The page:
Jennifer: I wish diners would ask me more about the food that we serve and appreciate the fact that we put an emphasis on using the best local produce and meats grown and raised by Pacific Northwest farmers and ranchers ~ I also wish diners would ask more about wine instead of getting the same old bottle every time. Most people stay within their comfort zone, and I think it’s important to share our knowledge and educate them in a fun yet professional style.

What can a diner do to make a servers life a little easier?

Jennifer: Customers can use their common courtesy and common sense. A big one to remember: practice cell phone etiquette. Leave the conversation at the front door.
Don’t flag two different people down to request the same item.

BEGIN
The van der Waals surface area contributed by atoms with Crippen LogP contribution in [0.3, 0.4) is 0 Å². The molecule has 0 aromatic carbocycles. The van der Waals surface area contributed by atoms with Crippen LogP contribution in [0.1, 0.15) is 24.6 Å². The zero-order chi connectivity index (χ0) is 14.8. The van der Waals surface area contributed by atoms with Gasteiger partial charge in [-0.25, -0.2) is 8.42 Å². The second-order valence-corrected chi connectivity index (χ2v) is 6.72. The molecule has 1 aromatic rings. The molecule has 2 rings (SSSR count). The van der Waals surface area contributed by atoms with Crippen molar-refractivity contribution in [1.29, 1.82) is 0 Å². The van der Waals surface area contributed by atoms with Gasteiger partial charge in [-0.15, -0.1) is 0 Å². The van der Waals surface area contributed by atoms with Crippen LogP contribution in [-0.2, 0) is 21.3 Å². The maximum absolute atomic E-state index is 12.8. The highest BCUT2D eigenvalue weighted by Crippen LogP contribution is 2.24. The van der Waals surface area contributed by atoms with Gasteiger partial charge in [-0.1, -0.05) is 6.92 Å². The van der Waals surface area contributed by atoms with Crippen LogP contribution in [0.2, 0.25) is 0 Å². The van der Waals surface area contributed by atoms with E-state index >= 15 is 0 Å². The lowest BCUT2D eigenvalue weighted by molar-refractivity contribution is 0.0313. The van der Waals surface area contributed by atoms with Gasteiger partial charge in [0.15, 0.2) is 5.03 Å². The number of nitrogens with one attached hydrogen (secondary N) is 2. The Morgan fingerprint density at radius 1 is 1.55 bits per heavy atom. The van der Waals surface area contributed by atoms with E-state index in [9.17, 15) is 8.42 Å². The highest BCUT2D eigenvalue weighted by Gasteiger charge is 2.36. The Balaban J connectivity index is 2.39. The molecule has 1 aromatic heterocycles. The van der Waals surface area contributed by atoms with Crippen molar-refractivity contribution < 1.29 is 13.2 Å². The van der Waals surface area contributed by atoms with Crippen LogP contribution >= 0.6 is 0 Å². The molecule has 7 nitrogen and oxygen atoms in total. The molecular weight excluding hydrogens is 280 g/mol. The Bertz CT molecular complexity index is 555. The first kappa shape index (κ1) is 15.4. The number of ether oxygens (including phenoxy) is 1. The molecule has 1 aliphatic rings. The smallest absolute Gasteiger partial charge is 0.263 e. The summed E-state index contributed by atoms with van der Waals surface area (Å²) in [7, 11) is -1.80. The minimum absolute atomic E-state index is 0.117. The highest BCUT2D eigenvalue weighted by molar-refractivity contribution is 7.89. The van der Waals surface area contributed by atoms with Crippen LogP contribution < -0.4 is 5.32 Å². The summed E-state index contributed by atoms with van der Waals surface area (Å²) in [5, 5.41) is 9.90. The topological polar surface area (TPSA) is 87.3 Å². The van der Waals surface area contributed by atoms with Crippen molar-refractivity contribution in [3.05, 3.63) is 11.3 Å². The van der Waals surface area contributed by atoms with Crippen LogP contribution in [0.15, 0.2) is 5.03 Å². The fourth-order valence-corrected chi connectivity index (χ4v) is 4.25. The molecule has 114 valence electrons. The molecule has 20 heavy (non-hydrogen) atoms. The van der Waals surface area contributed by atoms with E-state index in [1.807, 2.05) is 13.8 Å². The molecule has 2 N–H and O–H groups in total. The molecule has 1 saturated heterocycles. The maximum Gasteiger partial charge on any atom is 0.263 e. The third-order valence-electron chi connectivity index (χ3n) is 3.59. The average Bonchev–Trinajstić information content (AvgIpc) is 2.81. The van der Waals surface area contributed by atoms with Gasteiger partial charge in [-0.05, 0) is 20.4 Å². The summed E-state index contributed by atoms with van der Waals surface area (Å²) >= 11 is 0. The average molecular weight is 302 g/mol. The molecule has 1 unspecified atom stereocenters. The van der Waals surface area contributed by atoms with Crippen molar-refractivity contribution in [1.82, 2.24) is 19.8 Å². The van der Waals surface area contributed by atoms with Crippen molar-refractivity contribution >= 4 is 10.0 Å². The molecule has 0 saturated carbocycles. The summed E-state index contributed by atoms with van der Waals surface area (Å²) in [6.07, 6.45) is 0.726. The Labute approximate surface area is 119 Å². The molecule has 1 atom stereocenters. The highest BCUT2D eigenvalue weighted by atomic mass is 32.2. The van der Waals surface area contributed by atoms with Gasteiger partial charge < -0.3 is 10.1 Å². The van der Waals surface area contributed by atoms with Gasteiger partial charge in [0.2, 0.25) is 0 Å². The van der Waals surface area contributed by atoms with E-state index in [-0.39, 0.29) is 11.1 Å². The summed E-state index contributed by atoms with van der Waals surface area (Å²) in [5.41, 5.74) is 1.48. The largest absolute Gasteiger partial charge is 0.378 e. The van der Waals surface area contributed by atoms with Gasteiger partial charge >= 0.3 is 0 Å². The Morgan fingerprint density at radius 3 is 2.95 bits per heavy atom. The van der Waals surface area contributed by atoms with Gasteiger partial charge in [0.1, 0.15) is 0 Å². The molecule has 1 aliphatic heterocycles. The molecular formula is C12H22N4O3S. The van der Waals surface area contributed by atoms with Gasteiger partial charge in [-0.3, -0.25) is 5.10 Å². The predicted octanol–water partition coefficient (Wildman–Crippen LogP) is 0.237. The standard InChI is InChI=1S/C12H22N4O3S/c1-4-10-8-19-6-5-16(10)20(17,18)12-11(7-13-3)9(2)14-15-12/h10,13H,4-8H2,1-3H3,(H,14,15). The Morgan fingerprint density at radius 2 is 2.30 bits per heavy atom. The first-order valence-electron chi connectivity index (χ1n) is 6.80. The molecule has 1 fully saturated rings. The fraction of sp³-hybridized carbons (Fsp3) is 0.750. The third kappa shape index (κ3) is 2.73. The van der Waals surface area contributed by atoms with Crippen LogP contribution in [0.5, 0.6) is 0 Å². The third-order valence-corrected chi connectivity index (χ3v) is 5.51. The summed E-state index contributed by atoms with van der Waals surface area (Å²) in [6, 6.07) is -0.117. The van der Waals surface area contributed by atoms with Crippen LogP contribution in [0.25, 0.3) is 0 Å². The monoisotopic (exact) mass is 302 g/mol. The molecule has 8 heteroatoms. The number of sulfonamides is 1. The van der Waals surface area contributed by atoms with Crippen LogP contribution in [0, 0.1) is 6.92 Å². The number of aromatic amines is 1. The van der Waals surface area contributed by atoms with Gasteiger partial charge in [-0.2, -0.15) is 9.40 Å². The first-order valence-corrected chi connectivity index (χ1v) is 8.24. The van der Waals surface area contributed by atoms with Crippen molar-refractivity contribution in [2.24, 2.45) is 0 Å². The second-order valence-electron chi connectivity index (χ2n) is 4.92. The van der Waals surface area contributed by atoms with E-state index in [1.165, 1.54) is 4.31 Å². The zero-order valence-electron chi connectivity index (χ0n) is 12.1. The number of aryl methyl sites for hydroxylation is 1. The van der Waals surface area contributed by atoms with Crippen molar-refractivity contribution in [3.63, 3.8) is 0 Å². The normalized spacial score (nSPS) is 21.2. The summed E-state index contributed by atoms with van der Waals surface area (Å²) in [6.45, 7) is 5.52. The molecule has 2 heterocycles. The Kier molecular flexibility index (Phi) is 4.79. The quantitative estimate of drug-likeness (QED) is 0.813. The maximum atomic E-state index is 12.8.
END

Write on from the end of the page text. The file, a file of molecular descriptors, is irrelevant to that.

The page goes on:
Don’t call your server over and say that you are ready to place your order when you’re not. That’s happening more and more, and I think it’s related to increasing cell-phone use.

What’s your worst horror story, in food service?
Jennifer: My worst horror story was waiting on Richard Simmons.


I like to talk about my dining experiences to my friends. I make recommendations about where to go and where not to go. I try to become familiar with new trends, so that I can point people towards the experiences I think they’d most prefer.